Date received: May 5, 2003
4dimensional surgery: the A, Bslice problem
by
Slava Krushkal
University of Virginia
The A, Bslice problem is a reformulation of the 4dimensional surgery conjecture. I will give a survey of this problem, and will describe a new approach to it.
Date received: May 2, 2003
Khovanov Invariant
by
Eun Soo Lee
University of Illinois, Urbana, IL 61801
Khovanov invariant is an invariant of (relatively) oriented links, recently constructed by Mikhail Khovanov, which generalizes the Jones polynomial. In this talk, some results and open problems on Khovanov invariant will be discussed.
Date received: April 29, 2003
Representations of braid groups of Lie type
by
John J. Millson
University of Maryland
Coauthors: Valerio Toledano Laredo
I will discuss recent joint work with Toledano Laredo on the monodromy of the Casimir connection. The monodromy representation of this connection leads to a functor from representations V of a simple complex Lie algebra g to representations of the corresponding braid group of Lie type Bg ( on the zero weight space V[0] of V). I will discuss the problem of when this braid group representation is reducible answering a question of Procesi and Knutson. I will also give counterexamples using the same idea to a related conjecture of Kwon and Lusztig on representations of Bg coming from the quantum group associated to g.
Date received: April 28, 2003
Quantum subgroups, canonical basis, and boundary topological invariants
by
Adrian Ocneanu
PennState University
Topological quantum field theories with data given by Lie groups extend to the theories with boundary corresponding to subgroups of the original group. For quantum SU(N), N=2, 3,4, this quantum subgroups can be classified, using modular theory. This generalizes Coxeter ADE graphs. Quantum subgroups of SU(2) produce naturally canonical basis for the simple Lie groups. the other quantum subgroups produce new root and weight lattices.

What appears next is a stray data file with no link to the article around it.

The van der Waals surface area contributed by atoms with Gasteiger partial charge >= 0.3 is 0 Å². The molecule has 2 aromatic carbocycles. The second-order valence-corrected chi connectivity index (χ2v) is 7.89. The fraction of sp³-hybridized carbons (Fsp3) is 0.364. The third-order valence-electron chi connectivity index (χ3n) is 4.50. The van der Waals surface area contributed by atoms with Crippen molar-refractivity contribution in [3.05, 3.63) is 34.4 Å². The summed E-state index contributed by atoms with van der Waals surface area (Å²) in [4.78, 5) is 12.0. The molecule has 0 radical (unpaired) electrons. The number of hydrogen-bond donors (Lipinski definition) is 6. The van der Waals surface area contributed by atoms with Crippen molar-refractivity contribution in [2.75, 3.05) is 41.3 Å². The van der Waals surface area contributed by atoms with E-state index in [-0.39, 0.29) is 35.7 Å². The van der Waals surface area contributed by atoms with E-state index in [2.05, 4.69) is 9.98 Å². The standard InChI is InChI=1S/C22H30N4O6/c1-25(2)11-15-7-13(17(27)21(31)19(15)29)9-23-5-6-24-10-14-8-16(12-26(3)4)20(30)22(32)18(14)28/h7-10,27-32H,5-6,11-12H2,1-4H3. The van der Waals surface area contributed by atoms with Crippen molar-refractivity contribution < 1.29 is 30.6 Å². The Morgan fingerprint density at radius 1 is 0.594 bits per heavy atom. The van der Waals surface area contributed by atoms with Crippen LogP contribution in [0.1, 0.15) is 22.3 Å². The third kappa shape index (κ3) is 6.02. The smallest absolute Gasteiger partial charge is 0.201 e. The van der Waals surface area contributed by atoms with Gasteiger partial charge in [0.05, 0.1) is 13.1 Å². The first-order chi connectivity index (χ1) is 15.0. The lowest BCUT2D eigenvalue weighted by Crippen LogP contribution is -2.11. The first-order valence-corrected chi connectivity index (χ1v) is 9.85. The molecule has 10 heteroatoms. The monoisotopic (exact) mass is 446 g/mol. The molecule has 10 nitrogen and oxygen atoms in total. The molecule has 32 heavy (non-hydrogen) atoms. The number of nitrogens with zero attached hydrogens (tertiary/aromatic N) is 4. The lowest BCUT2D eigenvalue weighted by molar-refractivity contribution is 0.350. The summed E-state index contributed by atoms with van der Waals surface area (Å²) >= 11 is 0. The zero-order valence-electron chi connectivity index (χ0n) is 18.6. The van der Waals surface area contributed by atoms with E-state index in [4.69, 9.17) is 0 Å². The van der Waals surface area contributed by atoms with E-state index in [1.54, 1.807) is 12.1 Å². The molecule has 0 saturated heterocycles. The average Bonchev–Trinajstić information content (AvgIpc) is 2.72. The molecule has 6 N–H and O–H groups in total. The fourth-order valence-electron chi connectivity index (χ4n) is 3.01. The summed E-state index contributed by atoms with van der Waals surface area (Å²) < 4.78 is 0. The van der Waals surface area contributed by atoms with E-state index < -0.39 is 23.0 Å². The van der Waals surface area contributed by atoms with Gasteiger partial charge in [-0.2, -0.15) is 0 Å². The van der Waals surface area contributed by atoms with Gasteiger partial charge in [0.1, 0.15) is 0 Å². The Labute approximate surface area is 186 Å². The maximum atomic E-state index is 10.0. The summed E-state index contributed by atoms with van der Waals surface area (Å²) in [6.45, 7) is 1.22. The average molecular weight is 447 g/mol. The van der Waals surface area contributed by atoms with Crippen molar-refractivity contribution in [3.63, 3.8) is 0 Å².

Date received: May 1, 2003
"Topology" of protein folds
by
Teresa Przytycka
NIH
Proteins are fundamental building blocks of modern organisms whihc carry out important functions as enzymes, signal processors, carriers; to name a few. Still, the function of huge number of proteins is unknown and a significant effort is directed towards methods of predicting protein function. Protein function itself is a direct consequence of the protein 3dimensional structure, the so called fold. About 17 000 of such structures are known and much more are expected to be solved as the result of the outgoing projects. The efforts towards prediction the structure form the aminoacid sequence are also underway. However a visual inspection of a protein structure alone seldom elucidates its function. In contrast, the discovery that the structure of a given protein is similar to a structure of another protein for which the function is known can provide a valuable insight to the possible function of the first protein. Therefore fast and reliable methods for comparison of protein folds and their classification are of particular interest. This talk will serve as an introduction to the world of protein structure. Methods of structure classifications, including one based on speakers work and one based on Vassiliev invariant of knots will be presented.
Date received: April 30, 2003
KauffmanHarary Conjecture holds for Montesinos knots
by
Jozef H. Przytycki
George Washington University
Coauthors: Marta M. Asaeda (UMD), Adam S. Sikora (IAS)
We consider the conjecture by Kauffman and Harary on Fox colorings of alternating diagrams. We prove the conjecture for Montesinos knots. We propose a generalization of this conjecture to alternating links formulated in terms of homology of the double branched cover of S^{3} branched along a link. We prove this homology conjecture for Montesinos links. We speculate about the relation of the conjecture to a question on incompressible surfaces in the exterior of alternating links.